Daily Reading for August 12 • Florence Nightingale, Nurse, Social Reformer, 1910
Florence Nightingale evoked very different opinions from contemporaries and later critics. The novelist Mrs. Gaskell thought her ‘completely led by God as Joan of Arc. . . . It makes one feel the livingness of God more than ever to think how straight he is sending his spirit down into her, as into the prophets and saints of old.’
Lytton Strachey, however, remarked that her conception of God was ‘certainly not orthodox. She felt towards him as she might have felt towards a glorified sanitary engineer. . . . One has the impression that Miss Nightingale has got the Almighty too into her clutches, and that, if she is not careful, she will kill him with overwork.’ Half a century later, for Ida Görres, the practical achievements of Nightingale surpassed making up ‘spiritual posies’, and stressing the supernatural to avoid facing reality. She was a ‘glorious embodiment of the best of the nineteenth century—with its enthusiasm for Progress in all its pristine freshness. . . . Did she not still live up to all three evangelical counsels, and on a heroic scale at that: virginity, forgoing the cravings of the heart again and again for the sake of her vocation; obedience, to its wearing, merciless claims; poverty, in the austere and selfless privations involved in her utter surrender to the “one thing needful”? Is her broad, glowing, generous Christianity not more truly human, more truly Christian than at least our present-day cloister ideal?’ (Broken Lights, London, 1964).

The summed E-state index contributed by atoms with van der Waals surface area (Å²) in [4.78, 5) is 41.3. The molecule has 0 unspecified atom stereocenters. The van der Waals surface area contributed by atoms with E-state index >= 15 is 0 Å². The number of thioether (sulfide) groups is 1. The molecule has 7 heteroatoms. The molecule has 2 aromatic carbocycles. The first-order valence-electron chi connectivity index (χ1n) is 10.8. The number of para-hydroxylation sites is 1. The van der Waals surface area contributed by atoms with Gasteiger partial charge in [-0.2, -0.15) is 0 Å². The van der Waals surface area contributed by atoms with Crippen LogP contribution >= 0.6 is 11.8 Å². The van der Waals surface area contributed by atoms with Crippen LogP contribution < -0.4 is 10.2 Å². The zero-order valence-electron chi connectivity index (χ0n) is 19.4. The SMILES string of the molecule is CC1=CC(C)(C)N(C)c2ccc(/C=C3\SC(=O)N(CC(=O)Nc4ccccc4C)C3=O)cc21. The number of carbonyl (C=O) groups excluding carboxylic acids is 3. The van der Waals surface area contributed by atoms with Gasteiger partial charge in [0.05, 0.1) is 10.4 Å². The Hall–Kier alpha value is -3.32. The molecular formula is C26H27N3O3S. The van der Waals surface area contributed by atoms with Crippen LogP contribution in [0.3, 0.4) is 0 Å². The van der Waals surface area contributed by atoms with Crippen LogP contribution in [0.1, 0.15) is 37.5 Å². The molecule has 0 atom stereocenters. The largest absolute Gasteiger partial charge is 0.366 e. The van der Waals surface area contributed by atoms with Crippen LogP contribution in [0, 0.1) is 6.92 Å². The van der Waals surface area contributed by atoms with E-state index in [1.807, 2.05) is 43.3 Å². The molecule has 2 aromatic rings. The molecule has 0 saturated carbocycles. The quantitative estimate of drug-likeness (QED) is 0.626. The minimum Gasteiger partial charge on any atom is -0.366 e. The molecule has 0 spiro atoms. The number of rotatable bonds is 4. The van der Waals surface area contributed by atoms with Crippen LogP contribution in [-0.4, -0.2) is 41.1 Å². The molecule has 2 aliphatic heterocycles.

In 1850-1851 Florence Nightingale wrote in her diary: “I am 30 . . . the age at which Christ began his mission. No more childish things, no more vain things, no more love, no more marriage. Now, Lord, let me only think of thy will. . . . But why, oh my God, cannot I be satisfied with the life that satisfies so many people?”
From Invincible Spirits: A Thousand Years of Women’s Spiritual Writings, compiled by Felicity Leng (Eerdmans, 2006).